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Foreign Minster nominee, US envoy agree on ‘impenetrable’ cooperation

By Jo He-rim

Published : April 20, 2022 - 15:18

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Foreign Minister nominee Rep. Park Jin of the People Power Party (right) and Sung Kim, US special representative for North Korea, meet at Park’s office set up for the parliamentary confirmation hearing in Seoul on Wednesday. (Yonhap) Foreign Minister nominee Rep. Park Jin of the People Power Party (right) and Sung Kim, US special representative for North Korea, meet at Park’s office set up for the parliamentary confirmation hearing in Seoul on Wednesday. (Yonhap)

South Korea’s Foreign Minister nominee Rep. Park Jin of the People Power Party met Wednesday with Sung Kim, US Special Representative for North Korea, and agreed to maintain an “impenetrable alliance” when the incoming government takes over.

In their closed-door meeting, the minister nominee stressed how the series of missile launches by North Korea posed a “serious threat” not only to the Korean people but also to peace and stability of Northeast Asia and the international society, and underscored the importance of close cooperation between Seoul and Washington, according to Park’s office.

Kim explained how the US government has high expectations of building close cooperation with the incoming Yoon Suk-yeol administration, and also highlighted that maintaining an impenetrable alliance with Seoul would be its upmost priority as tension runs high on the Korean Peninsula, Park’s office said.

The US special representative arrived in Seoul on Monday for a five-day trip to discuss the situation on the Korean Peninsula and on North Korea’s missile tests. He met with authorities of the incumbent government, including Foreign Minister Chung Eui-yong and Unification Minister Lee In-young.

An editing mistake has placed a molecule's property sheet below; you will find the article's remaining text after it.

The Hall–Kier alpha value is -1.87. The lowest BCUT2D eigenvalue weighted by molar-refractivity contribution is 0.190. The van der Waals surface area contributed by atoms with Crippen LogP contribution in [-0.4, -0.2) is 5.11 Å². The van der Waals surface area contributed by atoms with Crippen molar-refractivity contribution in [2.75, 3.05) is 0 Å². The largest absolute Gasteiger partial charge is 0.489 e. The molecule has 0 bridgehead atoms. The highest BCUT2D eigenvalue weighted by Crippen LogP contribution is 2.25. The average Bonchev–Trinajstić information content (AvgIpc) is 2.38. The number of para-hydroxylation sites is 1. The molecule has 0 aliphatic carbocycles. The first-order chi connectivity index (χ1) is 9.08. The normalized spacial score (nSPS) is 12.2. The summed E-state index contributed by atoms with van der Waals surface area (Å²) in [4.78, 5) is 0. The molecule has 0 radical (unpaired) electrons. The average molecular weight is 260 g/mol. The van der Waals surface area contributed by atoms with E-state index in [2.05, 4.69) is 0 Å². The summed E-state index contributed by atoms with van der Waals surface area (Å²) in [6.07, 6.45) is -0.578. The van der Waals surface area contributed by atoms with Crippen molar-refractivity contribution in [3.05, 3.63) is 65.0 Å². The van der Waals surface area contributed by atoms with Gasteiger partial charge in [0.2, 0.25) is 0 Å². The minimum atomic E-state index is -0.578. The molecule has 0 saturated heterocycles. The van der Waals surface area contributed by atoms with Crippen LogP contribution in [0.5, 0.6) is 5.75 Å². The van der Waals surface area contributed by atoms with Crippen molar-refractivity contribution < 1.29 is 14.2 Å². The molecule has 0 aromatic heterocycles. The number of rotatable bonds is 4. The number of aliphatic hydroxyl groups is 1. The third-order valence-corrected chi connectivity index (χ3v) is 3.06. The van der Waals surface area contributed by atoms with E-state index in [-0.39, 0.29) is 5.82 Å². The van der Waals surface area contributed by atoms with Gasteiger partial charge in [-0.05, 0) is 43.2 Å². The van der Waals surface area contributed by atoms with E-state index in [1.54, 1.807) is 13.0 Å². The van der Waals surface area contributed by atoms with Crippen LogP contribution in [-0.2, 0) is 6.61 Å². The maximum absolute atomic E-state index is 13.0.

On Tuesday, Kim also had a dinner meeting with President-elect Yoon Suk-yeol. Rep. Chung Jin-suk of the People Power Party, who is Kim’s childhood friend, arranged the meeting at his house.

The US special representative is also expected to meet with the Unification Minister nominee Rep. Kwon Young-se, and also Kim Sung-han, the chief of the subcommittee for foreign affairs and national security at the presidential transition team, on Thursday.

Earlier on Wednesday, Foreign Minister nominee Park said it was most important to maintain deterrence against the North’s missile provocations, and that additional sanctions that are being discussed at the UN Security Council could be a method.

“(The North’s nuclear test) a problem of only the Korean Peninsula, the US and Japan, but poses threat to the international society. So we anticipate the UNSC to handle the issue actively,” Park told reporters, adding that South Korea should also persuade China and Russia to help pass related resolutions.

Park explained that he suggested holding a US-Korea Foreign Defense Ministers’ meeting within this year during his trip to Washington early this month, and also to revive the Extended Deterrence Strategy and Consultation Group.

The EDSCG, first established in 2016, served as the channel for the two allies to discuss strategic and policy stances on extended deterrence against North Korea. Reactivating the EDSCG with the US was one of Yoon’s election pledges.

Earlier this month, Park traveled to the US, leading President-elect Yoon’s policy consultation delegation to coordinate policies of the incoming government on current affairs and North Korea.

Park said Yoon’s office was also considering sending a policy consultation delegation to China, if the COVID-19 lockdown situation is relieved there.

By Jo He-rim (herim@heraldcorp.com)